Testosterone plays a crucial role in men's health, influencing everything from muscle mass to mood. Find out what happens when the levels of this hormone drop, causing a deficiency and how this is managed.

“Men generally begin to experience a gradual decline in testosterone levels around the age of 40,” says Dr Chris Greyling, an endocrinologist at Mediclinic Durbanville. This decline, averaging 1-2% per year, is a natural phenomenon, he adds. However, factors such as obesity and type 2 diabetes mellitus can speed up this process, so men are more susceptible to testosterone deficiency as they age. By age 70, almost one third of men may experience significant hypogonadism – in other words, their body doesn't produce enough testosterone or sperm, or both.

There are three main categories of testosterone deficiency causes, Dr Greyling explains:

  1. Primary hypogonadism, which stems from testicular issues like trauma or infections.
  2. Secondary hypogonadism, resulting from pituitary dysfunction often associated with obesity or chronic diseases.
  3. Tertiary hypogonadism, originating from hypothalamic abnormalities such as tumours, or genetic conditions like Kallmann syndrome – a condition that causes diminished libido, erectile dysfunction, and decreased muscle strength.

How does testosterone deficiency affect a man’s health?

Testosterone deficiency, clinically known as hypogonadism, displays multiple symptoms. Dr Greyling says common signs include fatigue, mood disturbances such as depression and anxiety, diminished sexual desire, erectile dysfunction, infertility, weight gain, loss of muscle mass, and even reduced facial and body hair growth.

Most alarmingly, decreased bone density poses a serious risk of osteoporotic fractures. Weakening bones can lead to debilitating injuries and addressing testosterone deficiency is an important part of maintaining skeletal health, he cautions.

What are the risks and benefits of hormone therapy for men?

Various treatments are effective in treating testosterone deficiency, says Dr Greyling – each with its own set of risks and benefits. AndroGel, a topical testosterone formulation, is effective, but absorption is unpredictable, and it may inadvertently be transferred to others if they come into contact with the area on which you applied it. In contrast, Depo-Testosterone, administered as intramuscular injections every three weeks, offers a more stable approach with well-tolerated outcomes. Another option, Nebido, has the advantage of predictable absorption when administered every three months.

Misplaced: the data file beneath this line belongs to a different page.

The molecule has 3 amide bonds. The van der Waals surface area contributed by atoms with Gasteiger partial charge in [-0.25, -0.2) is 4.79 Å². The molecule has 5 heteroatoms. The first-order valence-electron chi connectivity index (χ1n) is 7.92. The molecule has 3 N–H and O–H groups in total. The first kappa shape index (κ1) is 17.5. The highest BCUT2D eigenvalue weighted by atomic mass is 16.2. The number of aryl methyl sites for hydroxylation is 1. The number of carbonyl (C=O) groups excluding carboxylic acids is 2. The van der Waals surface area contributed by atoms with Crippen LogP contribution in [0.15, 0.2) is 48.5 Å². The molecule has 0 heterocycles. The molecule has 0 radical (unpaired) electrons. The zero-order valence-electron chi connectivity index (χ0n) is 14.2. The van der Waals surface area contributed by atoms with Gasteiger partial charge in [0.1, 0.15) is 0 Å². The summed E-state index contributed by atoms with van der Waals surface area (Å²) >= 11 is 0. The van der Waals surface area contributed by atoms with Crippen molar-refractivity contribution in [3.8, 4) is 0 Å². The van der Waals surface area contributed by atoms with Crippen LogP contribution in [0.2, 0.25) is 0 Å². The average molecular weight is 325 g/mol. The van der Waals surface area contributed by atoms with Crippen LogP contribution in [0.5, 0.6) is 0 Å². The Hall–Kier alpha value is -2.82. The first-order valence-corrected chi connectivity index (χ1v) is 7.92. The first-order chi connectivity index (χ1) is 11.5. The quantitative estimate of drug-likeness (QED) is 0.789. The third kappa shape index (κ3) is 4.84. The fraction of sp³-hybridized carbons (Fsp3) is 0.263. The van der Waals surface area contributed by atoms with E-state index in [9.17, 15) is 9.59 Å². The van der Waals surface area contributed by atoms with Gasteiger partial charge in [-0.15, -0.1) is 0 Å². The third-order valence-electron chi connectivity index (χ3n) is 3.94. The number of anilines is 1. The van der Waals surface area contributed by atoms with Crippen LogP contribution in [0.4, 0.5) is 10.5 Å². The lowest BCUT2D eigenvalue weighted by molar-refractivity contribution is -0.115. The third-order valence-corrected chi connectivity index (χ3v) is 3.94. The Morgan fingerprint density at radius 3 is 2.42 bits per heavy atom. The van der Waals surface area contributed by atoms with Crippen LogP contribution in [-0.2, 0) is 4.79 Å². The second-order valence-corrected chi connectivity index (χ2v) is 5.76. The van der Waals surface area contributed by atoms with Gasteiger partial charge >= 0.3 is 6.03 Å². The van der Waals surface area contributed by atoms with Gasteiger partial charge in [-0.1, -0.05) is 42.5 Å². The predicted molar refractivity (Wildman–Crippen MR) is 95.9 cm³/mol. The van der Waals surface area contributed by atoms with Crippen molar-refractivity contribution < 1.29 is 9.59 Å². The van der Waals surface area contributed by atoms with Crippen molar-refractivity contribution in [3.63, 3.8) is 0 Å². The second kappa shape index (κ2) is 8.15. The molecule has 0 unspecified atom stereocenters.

"However, as with any medical intervention, doctors carefully consider individual needs and potential risks," he emphasises. A tailored approach, guided by comprehensive expert evaluation and ongoing monitoring, is crucial to optimise the benefits of hormone therapy and minimise risks.

Can hormone therapy restore sexual function?

The restoration of sexual function is a common concern for men grappling with testosterone deficiency. Fortunately, says Dr Greyling, hormone therapy can rejuvenate libido and improve erectile function in many cases. By replenishing testosterone levels to within the physiological range, it’s common for patients to regain their sexual vitality, enhancing both intimacy and quality of life.

But it’s also important to have realistic expectations when you begin a course of holistic treatment and management, he advises. “Hormone therapy can yield significant improvements in sexual function, but it’s crucial to address underlying factors and adopt a multifaceted approach that includes lifestyle modifications and psychological support.”

What kind of specialist do I consult?

While testosterone deficiency can play havoc in many areas of a man’s life, help is at hand. Seeing an endocrinologist is your first step towards receiving the help and relief you need. This specialty focuses on conditions that affect the body’s hormonal systems, which is why endocrinologists are best placed to diagnose and treat testosterone deficiency. They will perform a comprehensive evaluation, formulate a precise treatment plan, and provide ongoing management tailored to individual needs. This optimises outcomes for patients struggling with hormonal imbalances.

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